Erlang Style Reviewer
Erlang JavaScript Shell
Clone or download
Latest commit 088b7ac Jul 2, 2018

README.md

Stories in Ready

elvis Build Status

Command-line interface for Elvis, the Erlang style reviewer.

Contact Us

If you find any bugs or have a problem while using this library, please open an issue in this repo (or a pull request :)).

Installation

  1. Clone the repo
  2. rebar3 compile

Usage

In any elvis-enabled product, elvis rock will trigger a rule check.

Script

elvis can be turned into a script by executing rebar3 escriptize. This will generate an elvis self-contained executable script, from which you can get help by typing elvis help. A list of available commands can be shown using the --commands option (i.e. elvis --commands).

To run elvis from the terminal use the rock command (i.e. elvis rock). There's no need to specify a configuration file path if you have an elvis.config file in the same location where you are executing the script, otherwise a configuration file can be specified through the use of the --config (or just -c) option.

elvis rock --config config/elvis.config

Webhook

There's also a way to use elvis as a GitHub webhook for pull request (PR) events by calling the elvis_webhook:event/1 function. This will add a comment in each file and rule that is broken, analyzing only the files associated with the PR.

elvis.inakalabs.com

This Website is available for you to add elvis as a webhook in your GitHub's repositories. Just log in with your GitHub credentials and the site will pull all the repos for which you have permissions to add webhooks. The elvis webhook can always be deactivated at any time using the same mechanism.

When activating the webhook, the site will use the GitHub API to add the user elvisinaka as a collaborator to your repo, so that it can create comments on its pull requests. If the repo belongs to an organization, a Services team is created instead (if it doesn't exist already), then this team is added to the repo and the elvisinaka user is added to that team.

When there's no elvis.config in the pull request's branch of your repo a default set of rules are run. The list of all the rules that are part of this set can be found here.

Running the webhook on your servers

Since GitHub's API needs a valid user and password to allow the creation of reviews on PRs, the parameters github_user and github_password need to be added to elvis's configuration and also the credentials used must be from an admin of the repo or someone with permissions for requesting changes on PRs.

The webhook/1 function takes a map containing the keys headers and body, whose values should be the map of headers and the body from the GitHub's event request.

Headers = #{<<"X-GitHub-Event">>, <<"pull_request">>},
Body = <<"{}">>, %% JSON data form GitHub's event.
Request = #{headers => Headers, body => Body},
elvis:webhook(Request).

Git hook

elvis can also be used as a git pre-commit hook using the git-hook command, just use something like the following as your pre-commit script:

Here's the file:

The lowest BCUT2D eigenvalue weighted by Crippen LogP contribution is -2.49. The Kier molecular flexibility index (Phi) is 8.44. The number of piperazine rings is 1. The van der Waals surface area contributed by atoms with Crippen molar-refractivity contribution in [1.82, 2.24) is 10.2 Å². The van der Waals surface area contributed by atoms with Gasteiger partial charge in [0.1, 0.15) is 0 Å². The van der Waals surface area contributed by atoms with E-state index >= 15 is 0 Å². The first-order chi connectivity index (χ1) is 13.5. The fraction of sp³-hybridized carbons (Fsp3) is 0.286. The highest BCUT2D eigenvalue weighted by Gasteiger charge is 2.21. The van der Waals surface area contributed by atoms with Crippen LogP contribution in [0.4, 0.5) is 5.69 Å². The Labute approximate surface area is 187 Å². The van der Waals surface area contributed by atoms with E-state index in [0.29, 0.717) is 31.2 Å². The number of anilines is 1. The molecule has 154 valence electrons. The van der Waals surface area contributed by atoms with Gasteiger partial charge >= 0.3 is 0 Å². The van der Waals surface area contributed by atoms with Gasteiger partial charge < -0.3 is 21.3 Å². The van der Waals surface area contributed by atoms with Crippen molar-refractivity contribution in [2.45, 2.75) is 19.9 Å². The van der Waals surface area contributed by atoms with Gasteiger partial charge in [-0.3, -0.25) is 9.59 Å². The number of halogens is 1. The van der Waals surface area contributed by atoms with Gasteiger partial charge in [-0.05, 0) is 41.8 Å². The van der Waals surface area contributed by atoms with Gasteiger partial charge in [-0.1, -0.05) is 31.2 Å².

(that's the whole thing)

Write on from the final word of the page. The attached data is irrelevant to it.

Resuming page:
#!/bin/sh
#
# Runs elvis rules to staged files where applicable.

elvis git-hook

As the comment states, elvis will search for files that match the filter of each rule group (see configuration) among the staged files, get their staged content and run the rules specified in the configuration. If any rule fails then elvis exits with a non-zero code, which signals git that the commit shouldn't be made.

Make sure your pre-commit hook script is executable (i.e. by running chmod +x pre-commit), otherwise git won't be able to run it.

Erlang Shell

If you only need to use elvis in the Erlang shell you might want to consider only including the elvis_core library as a dependency.

Configuration

To provide a default configuration for elvis you should either create an elvis.config file located in the root directory or set the following environment values in your configuration file:

[
 {
   elvis,
   [
    {config, [...]},
    {output_format, plain},

    %% Only necessary for the 'webhook' functionality
    {github_user, "user"},
    {github_password, "password"}
   ]
 }
].

The config and output_format are explained in elvis_core.

The GitHub configuration parameters github_user and github_password are required only when elvis is used as a webhook.

elvis.config

In your elvis.config file you can setup which rules should be applied, on what files and in which directories to do it.

The configuration is in Erlang format, it is not that hard to write but it is easier if you use the elvis.config file in this reposiotry as a template.

In the elvis.config file you create an elvis config where for a set of directories, you want to run a ruleset (or specific rules) on a set of files.

For example, configure to check all erlang files under the src directory using the ruleset erl_files:

[
 {
   elvis,
   [
    {config,
     [#{dirs => ["src"],
        filter => "*.erl",
        ruleset => erl_files
       }
     ]
    }
   ]
 }
].

You can use four different rulesets erl_files, makefiles, rebar_config or elvis_config.

Implemented Rules

A reference of all rules implemented in Elvis can be found in this wiki page: Rules.

User Defined Rules

If you have implemented an Elvis rule that's in your local repo or in one of your dependencies, you can add this rule to your elvis.config file and tell Elvis where to find the .beam that contains the compiled rule using the --code-path (-p) option.

For example if the rule is in one of your deps, you could run Elvis in the following way:

elvis rock -p deps/elvis_rules/ebin -c elvis.config

Dependencies

  • Erlang/OTP 18+
  • git

References

Inspired on HoundCI